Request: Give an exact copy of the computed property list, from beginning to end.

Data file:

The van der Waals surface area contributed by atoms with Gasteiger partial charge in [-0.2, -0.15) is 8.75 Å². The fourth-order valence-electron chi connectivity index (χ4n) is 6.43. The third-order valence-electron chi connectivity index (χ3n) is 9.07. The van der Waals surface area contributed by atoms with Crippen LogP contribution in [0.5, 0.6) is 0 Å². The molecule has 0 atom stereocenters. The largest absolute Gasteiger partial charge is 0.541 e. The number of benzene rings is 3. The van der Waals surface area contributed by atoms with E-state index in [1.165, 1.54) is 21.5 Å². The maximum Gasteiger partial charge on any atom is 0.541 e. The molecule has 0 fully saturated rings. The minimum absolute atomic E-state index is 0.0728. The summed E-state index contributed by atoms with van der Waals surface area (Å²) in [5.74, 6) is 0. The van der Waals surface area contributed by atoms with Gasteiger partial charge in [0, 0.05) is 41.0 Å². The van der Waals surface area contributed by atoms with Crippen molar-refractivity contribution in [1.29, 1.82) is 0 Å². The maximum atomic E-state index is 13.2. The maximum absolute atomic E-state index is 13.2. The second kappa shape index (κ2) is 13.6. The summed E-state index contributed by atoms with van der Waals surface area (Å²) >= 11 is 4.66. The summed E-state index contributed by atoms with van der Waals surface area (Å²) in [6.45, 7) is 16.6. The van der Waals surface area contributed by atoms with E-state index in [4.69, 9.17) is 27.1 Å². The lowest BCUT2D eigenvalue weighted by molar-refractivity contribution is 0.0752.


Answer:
The van der Waals surface area contributed by atoms with Gasteiger partial charge in [-0.2, -0.15) is 8.75 Å². The fourth-order valence-electron chi connectivity index (χ4n) is 6.43. The third-order valence-electron chi connectivity index (χ3n) is 9.07. The van der Waals surface area contributed by atoms with Crippen LogP contribution in [0.5, 0.6) is 0 Å². The molecule has 0 atom stereocenters. The largest absolute Gasteiger partial charge is 0.541 e. The number of benzene rings is 3. The van der Waals surface area contributed by atoms with E-state index in [1.165, 1.54) is 21.5 Å². The maximum Gasteiger partial charge on any atom is 0.541 e. The molecule has 0 fully saturated rings. The minimum absolute atomic E-state index is 0.0728. The summed E-state index contributed by atoms with van der Waals surface area (Å²) in [5.74, 6) is 0. The van der Waals surface area contributed by atoms with Gasteiger partial charge in [0, 0.05) is 41.0 Å². The van der Waals surface area contributed by atoms with Crippen molar-refractivity contribution in [1.29, 1.82) is 0 Å². The maximum atomic E-state index is 13.2. The maximum absolute atomic E-state index is 13.2. The second kappa shape index (κ2) is 13.6. The summed E-state index contributed by atoms with van der Waals surface area (Å²) >= 11 is 4.66. The summed E-state index contributed by atoms with van der Waals surface area (Å²) in [6.45, 7) is 16.6. The van der Waals surface area contributed by atoms with E-state index in [4.69, 9.17) is 27.1 Å². The lowest BCUT2D eigenvalue weighted by molar-refractivity contribution is 0.0752.